I believe in the power of art! I believe in the effective force and the potent impact that excellent art can make on aesthetic, social, and political issues.
I recently stumbled over a text of mine on the potential power of art, written and published in 2005, and which I offer here for discussion:
‘Culture’ is a broad and vague concept. Contingent to particular interests, it is often misinterpreted and becomes prey to various prejudices. No doubt the notion of culture is closely related to our general upbringing and education. That is why it thrives—at least at first sight—in affluent circles. However, by expanding this concept and seeing it as the creation and transformation of consciousness, these parameters change. We can only create a committed cultural awareness if we also take into serious account the ethical aspect of culture, which in turn is intimately related to aesthetics. The simple fact of knowing Michelangelo’s David and its whereabouts does not, in itself, constitute a qualitative sign of cultural awareness. I want to delineate how the aesthetic component can be a starting drug or a Trojan horse for the creation of cultural awareness. I am convinced that aesthetic culture is something innate in human beings; something that exists, albeit in a diffuse way, as a latent and real need—or as an unsatisfied desire—in every social milieu. Even at the poorest levels.
As a notable example, let me tell you about a work by the Puerto Rican artist Chemi Rosado Seijo, who chose a community on his island for an interesting experiment. His socio-aesthetic project was based on offering the inhabitants of El Cerro—in the municipality of Naranjito—to paint their houses green. Each family could choose their favorite shade of this color for their home. Together with a group of artists, they painted the first house. Others followed, until they completed 200. The project unleashed a strong process of self-identification and social integration in the village. They began to argue, fight, understand, and ponder, since it was about creating something that surpassed the gray monotony of the everyday; it was about doing something crazy; it was about immersing a whole village in green in order to paint a picture.
The process involved all the community’s residents, who engaged in a close-knit and enriching interaction for months. In accordance with Joseph Beuys’ concept of art as “social sculpture”, the entire village transformed its visual, aesthetic, and social features into a continuous process. For the first time, they thought intensely and passionately about the aesthetic appearance of their place, which thanks to this transformation acquired a new and different aspect. Through the observation and subsequent evaluation of the before and after, the residents acquired the capacity to perceive their reality with greater transparency and intensity, in terms of housing and lifestyle, and as individuals as well as a group.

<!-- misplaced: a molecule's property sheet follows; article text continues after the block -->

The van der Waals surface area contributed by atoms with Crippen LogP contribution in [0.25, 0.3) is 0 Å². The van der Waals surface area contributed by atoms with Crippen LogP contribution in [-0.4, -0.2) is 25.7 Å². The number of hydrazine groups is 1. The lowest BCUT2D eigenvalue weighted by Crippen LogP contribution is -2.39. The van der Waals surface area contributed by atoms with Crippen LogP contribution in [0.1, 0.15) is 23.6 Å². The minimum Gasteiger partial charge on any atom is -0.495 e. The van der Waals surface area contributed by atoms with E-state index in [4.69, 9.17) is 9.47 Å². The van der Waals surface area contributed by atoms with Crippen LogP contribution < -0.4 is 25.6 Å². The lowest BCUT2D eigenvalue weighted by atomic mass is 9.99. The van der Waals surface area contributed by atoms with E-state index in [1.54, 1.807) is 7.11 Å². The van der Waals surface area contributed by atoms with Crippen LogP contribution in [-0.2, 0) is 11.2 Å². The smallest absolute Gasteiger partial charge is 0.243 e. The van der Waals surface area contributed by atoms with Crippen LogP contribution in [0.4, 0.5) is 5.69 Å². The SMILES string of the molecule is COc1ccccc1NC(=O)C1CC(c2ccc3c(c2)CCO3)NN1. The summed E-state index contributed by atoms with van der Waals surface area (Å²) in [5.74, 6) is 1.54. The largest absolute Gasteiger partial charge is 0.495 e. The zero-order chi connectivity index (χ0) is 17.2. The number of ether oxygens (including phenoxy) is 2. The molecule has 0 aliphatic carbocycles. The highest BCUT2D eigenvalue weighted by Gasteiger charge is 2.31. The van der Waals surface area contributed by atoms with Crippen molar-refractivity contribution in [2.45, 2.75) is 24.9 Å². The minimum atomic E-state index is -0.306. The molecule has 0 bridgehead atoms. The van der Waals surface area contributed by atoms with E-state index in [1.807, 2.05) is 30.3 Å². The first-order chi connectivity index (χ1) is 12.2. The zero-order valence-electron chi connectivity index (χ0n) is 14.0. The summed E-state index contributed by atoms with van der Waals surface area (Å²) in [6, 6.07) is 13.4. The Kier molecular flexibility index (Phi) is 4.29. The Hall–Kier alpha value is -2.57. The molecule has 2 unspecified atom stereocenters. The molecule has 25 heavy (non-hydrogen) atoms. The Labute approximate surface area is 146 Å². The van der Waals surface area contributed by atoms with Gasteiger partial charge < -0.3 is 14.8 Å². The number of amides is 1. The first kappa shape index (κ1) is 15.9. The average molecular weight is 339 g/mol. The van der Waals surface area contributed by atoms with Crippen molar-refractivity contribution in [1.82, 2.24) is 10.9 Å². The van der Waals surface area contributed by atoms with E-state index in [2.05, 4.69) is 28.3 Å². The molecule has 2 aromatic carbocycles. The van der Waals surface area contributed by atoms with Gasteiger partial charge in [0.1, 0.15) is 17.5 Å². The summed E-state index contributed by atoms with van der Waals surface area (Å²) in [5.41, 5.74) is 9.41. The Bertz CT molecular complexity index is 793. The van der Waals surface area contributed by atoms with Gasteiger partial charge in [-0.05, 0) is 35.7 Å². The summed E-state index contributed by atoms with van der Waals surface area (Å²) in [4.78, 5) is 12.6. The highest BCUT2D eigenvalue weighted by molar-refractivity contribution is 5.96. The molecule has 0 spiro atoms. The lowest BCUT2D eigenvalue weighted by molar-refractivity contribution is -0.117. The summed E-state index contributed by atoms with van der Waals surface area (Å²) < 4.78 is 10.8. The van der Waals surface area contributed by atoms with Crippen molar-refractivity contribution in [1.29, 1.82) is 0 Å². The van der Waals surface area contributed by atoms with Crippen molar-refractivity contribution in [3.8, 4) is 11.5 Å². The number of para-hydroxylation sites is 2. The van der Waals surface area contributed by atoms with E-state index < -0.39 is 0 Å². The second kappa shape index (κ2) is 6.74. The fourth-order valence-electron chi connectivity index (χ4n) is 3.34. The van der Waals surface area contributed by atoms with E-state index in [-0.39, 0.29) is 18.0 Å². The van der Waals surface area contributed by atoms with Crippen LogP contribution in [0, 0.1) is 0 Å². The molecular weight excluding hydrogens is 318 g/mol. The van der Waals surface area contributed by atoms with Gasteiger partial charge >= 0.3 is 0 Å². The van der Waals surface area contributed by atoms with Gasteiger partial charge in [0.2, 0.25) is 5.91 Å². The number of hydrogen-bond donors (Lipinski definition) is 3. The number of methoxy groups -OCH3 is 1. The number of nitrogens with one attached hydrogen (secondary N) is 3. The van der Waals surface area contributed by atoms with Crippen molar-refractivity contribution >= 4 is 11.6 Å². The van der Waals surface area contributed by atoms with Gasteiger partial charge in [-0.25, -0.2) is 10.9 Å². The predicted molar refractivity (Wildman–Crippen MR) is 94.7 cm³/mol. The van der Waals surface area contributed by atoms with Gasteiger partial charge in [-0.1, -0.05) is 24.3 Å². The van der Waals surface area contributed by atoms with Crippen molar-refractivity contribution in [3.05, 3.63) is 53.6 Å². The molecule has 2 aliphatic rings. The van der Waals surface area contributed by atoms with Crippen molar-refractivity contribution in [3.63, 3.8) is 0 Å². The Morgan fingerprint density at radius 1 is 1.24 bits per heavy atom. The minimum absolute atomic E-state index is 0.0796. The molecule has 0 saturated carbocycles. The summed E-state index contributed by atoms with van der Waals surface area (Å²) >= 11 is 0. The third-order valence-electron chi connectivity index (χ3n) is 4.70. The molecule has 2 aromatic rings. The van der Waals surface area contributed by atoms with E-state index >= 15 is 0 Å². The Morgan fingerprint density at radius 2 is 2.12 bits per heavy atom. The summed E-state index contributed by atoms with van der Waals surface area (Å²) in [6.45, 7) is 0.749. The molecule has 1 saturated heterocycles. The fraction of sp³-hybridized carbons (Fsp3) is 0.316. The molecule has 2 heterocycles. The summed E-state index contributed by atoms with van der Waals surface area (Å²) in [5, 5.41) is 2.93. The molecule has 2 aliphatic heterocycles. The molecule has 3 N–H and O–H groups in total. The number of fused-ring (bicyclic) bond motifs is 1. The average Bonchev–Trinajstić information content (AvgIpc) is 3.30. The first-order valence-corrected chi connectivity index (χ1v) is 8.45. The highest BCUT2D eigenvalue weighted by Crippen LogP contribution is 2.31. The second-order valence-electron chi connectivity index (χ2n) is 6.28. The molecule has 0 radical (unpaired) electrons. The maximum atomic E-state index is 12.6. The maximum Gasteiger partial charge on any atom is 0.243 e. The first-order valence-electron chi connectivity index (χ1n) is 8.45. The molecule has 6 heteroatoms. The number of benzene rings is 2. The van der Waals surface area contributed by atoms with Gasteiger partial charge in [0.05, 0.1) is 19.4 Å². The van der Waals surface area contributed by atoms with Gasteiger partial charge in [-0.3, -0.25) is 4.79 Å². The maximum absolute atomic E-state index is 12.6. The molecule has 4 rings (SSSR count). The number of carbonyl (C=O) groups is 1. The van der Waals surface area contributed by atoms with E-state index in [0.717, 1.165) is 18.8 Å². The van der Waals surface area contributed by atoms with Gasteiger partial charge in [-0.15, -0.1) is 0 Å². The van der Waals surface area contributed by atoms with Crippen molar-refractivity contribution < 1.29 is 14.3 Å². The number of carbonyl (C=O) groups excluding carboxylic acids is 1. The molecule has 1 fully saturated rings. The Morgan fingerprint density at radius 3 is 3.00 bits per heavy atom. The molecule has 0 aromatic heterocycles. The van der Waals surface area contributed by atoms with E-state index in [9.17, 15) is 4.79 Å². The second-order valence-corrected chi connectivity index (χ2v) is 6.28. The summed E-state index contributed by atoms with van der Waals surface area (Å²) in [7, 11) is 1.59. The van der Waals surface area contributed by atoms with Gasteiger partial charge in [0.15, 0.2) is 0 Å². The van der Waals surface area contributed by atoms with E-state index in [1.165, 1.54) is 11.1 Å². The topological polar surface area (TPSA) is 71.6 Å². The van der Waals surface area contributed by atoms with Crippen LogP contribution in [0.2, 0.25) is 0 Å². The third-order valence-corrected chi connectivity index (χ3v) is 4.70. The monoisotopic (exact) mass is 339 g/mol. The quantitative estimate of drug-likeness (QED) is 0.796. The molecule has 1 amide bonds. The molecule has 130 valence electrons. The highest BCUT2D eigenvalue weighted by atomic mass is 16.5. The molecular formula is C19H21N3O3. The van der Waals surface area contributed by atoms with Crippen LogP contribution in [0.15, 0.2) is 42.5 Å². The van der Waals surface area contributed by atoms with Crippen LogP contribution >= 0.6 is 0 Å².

Their socio-aesthetic stance gradually changed. They came to know how to differentiate one green tonality from another; how to differentiate their past village from the present one, and this one from the village that it would be turning into. This process may seem insignificant, but its real meaning is powerful. Only after I learn to differentiate, will I be able to change something in this world. But for this to happen, I must have the desire to do so and this desire can be awakened through aesthetics and art. In other words, by engaging in a discussion of beauty versus ugliness—i.e., on issues not directly related to primary human needs—they dared to initiate a dialogue that may seem superfluous, though in reality it is not.
In this way, with a very simple action, an awareness on their capacity for aesthetic differentiation was created—an awareness directly linked to the capacity for social differentiation—which in turn triggers further reflections and ensuing political actions. The residents were thus endowed with a renewed self-esteem. An ethical value was gained. The important qualitative step was to discover this value in a specific situation; to recognize, and to continue to understand that it is a fundamental, absolute, and sustainable value; opposed to merely materialistic or ephemeral values. In other words, to perceive and deal with the aesthetic qualities of our surrounding world can serve as a Trojan horse that will infect us with aesthetics. And I’m not talking about a bronze statue in front of the Mayor’s Office, but about projects generated and created through personal and collective initiatives.
This inevitably results in stronger social connections and in a constructive discussion related to that which exists and pertains to us, as well as in a critical analysis of what concerns others. For example, in a dispute about “my shade of green is more beautiful than yours because …” I have to defend, uphold, and even reconsider my newly acquired point of view. And it may be that, in the end, I may pick a different green than the one I had originally selected. With that, I got involved in a different discussion: not of everyday necessities, but more critical and oriented toward values related to aesthetics and so-called “good taste”. From the beginning, I have placed my personal taste in the balance, through a discussion that automatically leads me away from seeking to merely cover my basic everyday needs. Only when I have gained this self-esteem will I be able to recognize and respect the values of others. And with this, we have landed in the very heart of the constructive development of all social cohesion.